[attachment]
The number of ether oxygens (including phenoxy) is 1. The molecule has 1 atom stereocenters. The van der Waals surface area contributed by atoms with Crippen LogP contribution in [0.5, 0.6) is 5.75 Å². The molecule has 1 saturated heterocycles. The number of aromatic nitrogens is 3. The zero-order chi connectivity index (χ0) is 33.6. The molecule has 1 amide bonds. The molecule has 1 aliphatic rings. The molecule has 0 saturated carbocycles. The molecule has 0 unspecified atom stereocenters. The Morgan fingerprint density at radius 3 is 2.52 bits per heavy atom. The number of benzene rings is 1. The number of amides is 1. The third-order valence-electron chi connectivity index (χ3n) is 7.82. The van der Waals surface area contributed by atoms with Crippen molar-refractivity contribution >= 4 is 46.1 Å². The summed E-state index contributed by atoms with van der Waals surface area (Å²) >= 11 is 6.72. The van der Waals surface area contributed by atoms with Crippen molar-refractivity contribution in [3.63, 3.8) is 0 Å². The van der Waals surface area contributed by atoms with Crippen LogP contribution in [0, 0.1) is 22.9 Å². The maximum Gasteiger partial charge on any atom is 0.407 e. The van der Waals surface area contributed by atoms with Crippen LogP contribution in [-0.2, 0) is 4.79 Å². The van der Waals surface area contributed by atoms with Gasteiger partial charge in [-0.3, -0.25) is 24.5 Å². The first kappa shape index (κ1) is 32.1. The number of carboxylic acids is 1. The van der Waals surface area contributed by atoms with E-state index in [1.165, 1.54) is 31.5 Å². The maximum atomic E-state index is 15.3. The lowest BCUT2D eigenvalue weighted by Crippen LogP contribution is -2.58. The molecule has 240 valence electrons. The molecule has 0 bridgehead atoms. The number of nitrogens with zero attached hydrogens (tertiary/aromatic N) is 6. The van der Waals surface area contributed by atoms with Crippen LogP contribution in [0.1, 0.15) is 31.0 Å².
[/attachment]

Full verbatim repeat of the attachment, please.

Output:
The number of ether oxygens (including phenoxy) is 1. The molecule has 1 atom stereocenters. The van der Waals surface area contributed by atoms with Crippen LogP contribution in [0.5, 0.6) is 5.75 Å². The molecule has 1 saturated heterocycles. The number of aromatic nitrogens is 3. The zero-order chi connectivity index (χ0) is 33.6. The molecule has 1 amide bonds. The molecule has 1 aliphatic rings. The molecule has 0 saturated carbocycles. The molecule has 0 unspecified atom stereocenters. The Morgan fingerprint density at radius 3 is 2.52 bits per heavy atom. The number of benzene rings is 1. The number of amides is 1. The third-order valence-electron chi connectivity index (χ3n) is 7.82. The van der Waals surface area contributed by atoms with Crippen molar-refractivity contribution >= 4 is 46.1 Å². The summed E-state index contributed by atoms with van der Waals surface area (Å²) >= 11 is 6.72. The van der Waals surface area contributed by atoms with Crippen molar-refractivity contribution in [3.63, 3.8) is 0 Å². The van der Waals surface area contributed by atoms with Crippen LogP contribution in [0, 0.1) is 22.9 Å². The maximum Gasteiger partial charge on any atom is 0.407 e. The van der Waals surface area contributed by atoms with Crippen LogP contribution in [-0.2, 0) is 4.79 Å². The van der Waals surface area contributed by atoms with Gasteiger partial charge in [-0.3, -0.25) is 24.5 Å². The first kappa shape index (κ1) is 32.1. The number of carboxylic acids is 1. The van der Waals surface area contributed by atoms with E-state index in [1.165, 1.54) is 31.5 Å². The maximum atomic E-state index is 15.3. The lowest BCUT2D eigenvalue weighted by Crippen LogP contribution is -2.58. The molecule has 240 valence electrons. The molecule has 0 bridgehead atoms. The number of nitrogens with zero attached hydrogens (tertiary/aromatic N) is 6. The van der Waals surface area contributed by atoms with Crippen LogP contribution in [0.1, 0.15) is 31.0 Å².